The Tufts Community Union (TCU) Senate heard presentations by Nancy Thompson, dean of student affairs and chief student affairs officer ad interim, and Joe Golia, director of the Office for Campus Life, about their work on campus last night in the Sophia Gordon Multipurpose Room. Senators then shared projects they are interested in and areas of concern at the university.
Thompson and Golia explained their roles at Tufts and how senators can use them as resources on campus to create change. Thompson expressed eagerness to help stimulate student life on campus.
“This place is fabulous, and now having met some students, I’m so excited to be here,” Thompson said.
After their introductory remarks, Class of 2022 Senator Tim Leong kicked the questioning off by asking the pair how the senate and administration could work together better. Thompson said she was open to meeting with senators and hearing their concerns; however, Golia had issues of his own to raise with senators.
Golia reminded the Senate that the new student organization process will begin soon, which is especially relevant to the work of the Allocations Board (ALBO).
“Do your research, really take the time to, before it becomes a big presentation here, before it gets into the Daily, to really do your research on what you’re asking for by talking to the right people,” Golia told the Senate.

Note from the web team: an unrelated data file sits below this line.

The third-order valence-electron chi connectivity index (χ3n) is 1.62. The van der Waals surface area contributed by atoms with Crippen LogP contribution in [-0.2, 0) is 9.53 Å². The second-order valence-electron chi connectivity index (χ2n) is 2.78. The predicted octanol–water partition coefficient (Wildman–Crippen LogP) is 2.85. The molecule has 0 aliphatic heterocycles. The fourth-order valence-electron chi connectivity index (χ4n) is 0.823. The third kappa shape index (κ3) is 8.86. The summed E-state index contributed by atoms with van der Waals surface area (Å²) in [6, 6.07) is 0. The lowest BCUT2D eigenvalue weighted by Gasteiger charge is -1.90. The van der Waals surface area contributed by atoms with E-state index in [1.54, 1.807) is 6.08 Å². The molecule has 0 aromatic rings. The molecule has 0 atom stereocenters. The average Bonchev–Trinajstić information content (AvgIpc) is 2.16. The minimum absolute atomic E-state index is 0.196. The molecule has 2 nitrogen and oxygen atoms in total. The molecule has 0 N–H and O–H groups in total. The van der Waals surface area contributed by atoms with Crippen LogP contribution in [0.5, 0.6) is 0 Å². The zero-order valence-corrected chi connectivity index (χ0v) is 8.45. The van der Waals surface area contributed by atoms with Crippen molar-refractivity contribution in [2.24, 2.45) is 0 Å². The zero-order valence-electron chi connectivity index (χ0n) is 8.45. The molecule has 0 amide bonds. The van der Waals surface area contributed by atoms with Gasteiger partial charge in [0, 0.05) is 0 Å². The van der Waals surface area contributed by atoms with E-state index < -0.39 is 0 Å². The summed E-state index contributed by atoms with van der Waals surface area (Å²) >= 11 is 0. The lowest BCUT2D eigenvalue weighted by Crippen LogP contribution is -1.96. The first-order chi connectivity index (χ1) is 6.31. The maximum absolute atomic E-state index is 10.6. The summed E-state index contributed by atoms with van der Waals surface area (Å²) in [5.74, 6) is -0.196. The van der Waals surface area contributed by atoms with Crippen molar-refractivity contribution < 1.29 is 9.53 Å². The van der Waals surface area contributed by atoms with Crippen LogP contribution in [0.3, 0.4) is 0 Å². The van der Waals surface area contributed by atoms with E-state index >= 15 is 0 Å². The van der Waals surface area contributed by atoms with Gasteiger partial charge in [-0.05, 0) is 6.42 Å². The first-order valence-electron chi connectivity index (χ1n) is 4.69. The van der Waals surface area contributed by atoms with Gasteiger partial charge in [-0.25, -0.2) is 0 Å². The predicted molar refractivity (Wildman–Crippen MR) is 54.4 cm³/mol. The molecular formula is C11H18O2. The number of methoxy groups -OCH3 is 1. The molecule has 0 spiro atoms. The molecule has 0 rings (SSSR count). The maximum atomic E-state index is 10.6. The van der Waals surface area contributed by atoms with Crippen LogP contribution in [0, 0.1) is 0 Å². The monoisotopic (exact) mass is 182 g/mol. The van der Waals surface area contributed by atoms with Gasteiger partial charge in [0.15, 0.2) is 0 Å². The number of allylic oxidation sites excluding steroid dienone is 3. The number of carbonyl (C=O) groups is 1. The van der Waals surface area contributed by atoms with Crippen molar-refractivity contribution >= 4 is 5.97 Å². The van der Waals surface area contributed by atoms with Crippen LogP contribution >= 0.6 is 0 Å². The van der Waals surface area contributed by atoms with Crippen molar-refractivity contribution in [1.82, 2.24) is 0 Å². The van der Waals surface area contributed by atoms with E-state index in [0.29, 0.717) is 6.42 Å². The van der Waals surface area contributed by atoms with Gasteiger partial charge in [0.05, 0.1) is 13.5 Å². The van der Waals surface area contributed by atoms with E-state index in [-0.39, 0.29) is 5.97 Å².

Golia went on to express his frustration that in certain cases adequate research was not carried out before resolutions were written condemning university policy. He took special issue with last year’s resolutions concerning Tufts Dining workers; he said that Patti Klos, director of dining services, had not been consulted by Senate prior to those resolutions.
The senators shared some of the projects they are working on and areas in which they want to see improvement. Highlights included access to mental health resources at the SMFA and university support for students seeking off-campus housing.
In the latter half of the meeting, the Senate elected Sarah Tata and Jalen Little to fill two open spots on ALBO that are designated for first-year senators.
There were five Class of 2023 senators who ran for these spots, and each candidate gave a speech to the Senate explaining why they were running and what qualified them for the position. After their initial speeches, candidates answered a series of five questions posed by TCU senators about their qualifications and interest in the positions.
The questions posed by senators revolved around how candidates will deal with having to reject certain requests, create a non intimidating environment for clubs to request money and handle requests from groups whose ideals might conflict with their own. Leong, an ALBO member, started off the questioning of candidates.
“Occasionally there will be an Allocations Board request that is pretty controversial, which is a difficult situation to navigate for anyone,” Leong said. “How will you deal with your own personal bias and personal beliefs while maintaining equity?”
The Board distributes approximately $2.1 million, which comes from the activities fee included in Tufts tuition, to clubs at Tufts, and it is comprised of the three TCU Treasurers, the TCU President and six senators from the TCU body.
After the election, the Senate reviewed five requests for additional funding from clubs on campus and voted to uphold the ALBO recommendation in every case. The meeting closed with minor corrections to the Senate bylaws and updates from each of the committee chairs about their ongoing projects.